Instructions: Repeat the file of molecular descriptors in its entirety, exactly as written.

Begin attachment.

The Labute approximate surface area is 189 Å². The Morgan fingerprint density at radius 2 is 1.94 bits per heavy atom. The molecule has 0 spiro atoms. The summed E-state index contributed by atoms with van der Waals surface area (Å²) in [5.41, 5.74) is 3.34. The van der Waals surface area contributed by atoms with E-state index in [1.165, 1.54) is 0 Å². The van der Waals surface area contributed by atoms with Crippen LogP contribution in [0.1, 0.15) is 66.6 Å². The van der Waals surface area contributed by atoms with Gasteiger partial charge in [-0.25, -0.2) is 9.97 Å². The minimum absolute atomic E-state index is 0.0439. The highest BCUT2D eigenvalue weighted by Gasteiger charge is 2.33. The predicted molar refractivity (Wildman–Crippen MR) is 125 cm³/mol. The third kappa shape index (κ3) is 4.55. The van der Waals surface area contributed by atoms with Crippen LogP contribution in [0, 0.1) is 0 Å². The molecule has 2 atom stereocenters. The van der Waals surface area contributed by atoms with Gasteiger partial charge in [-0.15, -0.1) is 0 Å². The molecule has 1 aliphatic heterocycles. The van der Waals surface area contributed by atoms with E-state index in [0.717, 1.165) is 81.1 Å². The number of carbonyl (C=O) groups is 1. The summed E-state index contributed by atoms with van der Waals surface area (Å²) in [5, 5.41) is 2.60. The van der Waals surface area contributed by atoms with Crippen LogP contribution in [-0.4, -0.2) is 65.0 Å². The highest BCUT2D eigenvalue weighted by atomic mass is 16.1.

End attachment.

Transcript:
The Labute approximate surface area is 189 Å². The Morgan fingerprint density at radius 2 is 1.94 bits per heavy atom. The molecule has 0 spiro atoms. The summed E-state index contributed by atoms with van der Waals surface area (Å²) in [5.41, 5.74) is 3.34. The van der Waals surface area contributed by atoms with E-state index in [1.165, 1.54) is 0 Å². The van der Waals surface area contributed by atoms with Crippen LogP contribution in [0.1, 0.15) is 66.6 Å². The van der Waals surface area contributed by atoms with Gasteiger partial charge in [-0.25, -0.2) is 9.97 Å². The minimum absolute atomic E-state index is 0.0439. The highest BCUT2D eigenvalue weighted by Gasteiger charge is 2.33. The predicted molar refractivity (Wildman–Crippen MR) is 125 cm³/mol. The third kappa shape index (κ3) is 4.55. The van der Waals surface area contributed by atoms with Crippen LogP contribution in [0, 0.1) is 0 Å². The molecule has 2 atom stereocenters. The van der Waals surface area contributed by atoms with Gasteiger partial charge in [-0.15, -0.1) is 0 Å². The molecule has 1 aliphatic heterocycles. The van der Waals surface area contributed by atoms with E-state index in [0.717, 1.165) is 81.1 Å². The number of carbonyl (C=O) groups is 1. The summed E-state index contributed by atoms with van der Waals surface area (Å²) in [5, 5.41) is 2.60. The van der Waals surface area contributed by atoms with Crippen LogP contribution in [-0.4, -0.2) is 65.0 Å². The highest BCUT2D eigenvalue weighted by atomic mass is 16.1.